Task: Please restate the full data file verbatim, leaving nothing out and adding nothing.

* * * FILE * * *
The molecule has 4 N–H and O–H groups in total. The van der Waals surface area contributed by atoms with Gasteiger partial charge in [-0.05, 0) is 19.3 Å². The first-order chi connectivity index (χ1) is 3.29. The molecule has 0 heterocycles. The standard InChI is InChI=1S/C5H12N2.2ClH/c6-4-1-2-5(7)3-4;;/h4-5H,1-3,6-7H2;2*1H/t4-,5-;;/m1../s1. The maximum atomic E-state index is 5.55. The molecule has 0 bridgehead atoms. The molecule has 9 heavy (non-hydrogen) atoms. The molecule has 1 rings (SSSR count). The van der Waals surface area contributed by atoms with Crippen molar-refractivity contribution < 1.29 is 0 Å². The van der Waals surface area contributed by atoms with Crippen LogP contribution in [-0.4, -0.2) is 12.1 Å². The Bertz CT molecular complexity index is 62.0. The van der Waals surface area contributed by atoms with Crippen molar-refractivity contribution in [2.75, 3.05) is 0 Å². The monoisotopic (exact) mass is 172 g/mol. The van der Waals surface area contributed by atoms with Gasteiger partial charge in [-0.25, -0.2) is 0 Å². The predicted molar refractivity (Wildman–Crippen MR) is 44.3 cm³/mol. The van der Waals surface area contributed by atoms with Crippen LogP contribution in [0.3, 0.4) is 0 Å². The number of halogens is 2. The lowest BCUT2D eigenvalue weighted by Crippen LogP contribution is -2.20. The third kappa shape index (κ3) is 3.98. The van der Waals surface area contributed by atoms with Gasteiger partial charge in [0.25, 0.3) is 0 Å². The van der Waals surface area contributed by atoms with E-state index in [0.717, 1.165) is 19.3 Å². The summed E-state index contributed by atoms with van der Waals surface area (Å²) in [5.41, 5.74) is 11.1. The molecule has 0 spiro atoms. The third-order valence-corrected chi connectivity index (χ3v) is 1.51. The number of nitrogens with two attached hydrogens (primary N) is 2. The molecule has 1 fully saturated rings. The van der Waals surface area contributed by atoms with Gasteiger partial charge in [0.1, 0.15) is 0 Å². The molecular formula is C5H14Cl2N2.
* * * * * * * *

The molecule has 4 N–H and O–H groups in total. The van der Waals surface area contributed by atoms with Gasteiger partial charge in [-0.05, 0) is 19.3 Å². The first-order chi connectivity index (χ1) is 3.29. The molecule has 0 heterocycles. The standard InChI is InChI=1S/C5H12N2.2ClH/c6-4-1-2-5(7)3-4;;/h4-5H,1-3,6-7H2;2*1H/t4-,5-;;/m1../s1. The maximum atomic E-state index is 5.55. The molecule has 0 bridgehead atoms. The molecule has 9 heavy (non-hydrogen) atoms. The molecule has 1 rings (SSSR count). The van der Waals surface area contributed by atoms with Crippen molar-refractivity contribution < 1.29 is 0 Å². The van der Waals surface area contributed by atoms with Crippen LogP contribution in [-0.4, -0.2) is 12.1 Å². The Bertz CT molecular complexity index is 62.0. The van der Waals surface area contributed by atoms with Crippen molar-refractivity contribution in [2.75, 3.05) is 0 Å². The monoisotopic (exact) mass is 172 g/mol. The van der Waals surface area contributed by atoms with Gasteiger partial charge in [-0.25, -0.2) is 0 Å². The predicted molar refractivity (Wildman–Crippen MR) is 44.3 cm³/mol. The van der Waals surface area contributed by atoms with Crippen LogP contribution in [0.3, 0.4) is 0 Å². The number of halogens is 2. The lowest BCUT2D eigenvalue weighted by Crippen LogP contribution is -2.20. The third kappa shape index (κ3) is 3.98. The van der Waals surface area contributed by atoms with Gasteiger partial charge in [0.25, 0.3) is 0 Å². The van der Waals surface area contributed by atoms with E-state index in [0.717, 1.165) is 19.3 Å². The summed E-state index contributed by atoms with van der Waals surface area (Å²) in [5.41, 5.74) is 11.1. The molecule has 0 spiro atoms. The third-order valence-corrected chi connectivity index (χ3v) is 1.51. The number of nitrogens with two attached hydrogens (primary N) is 2. The molecule has 1 fully saturated rings. The van der Waals surface area contributed by atoms with Gasteiger partial charge in [0.1, 0.15) is 0 Å². The molecular formula is C5H14Cl2N2.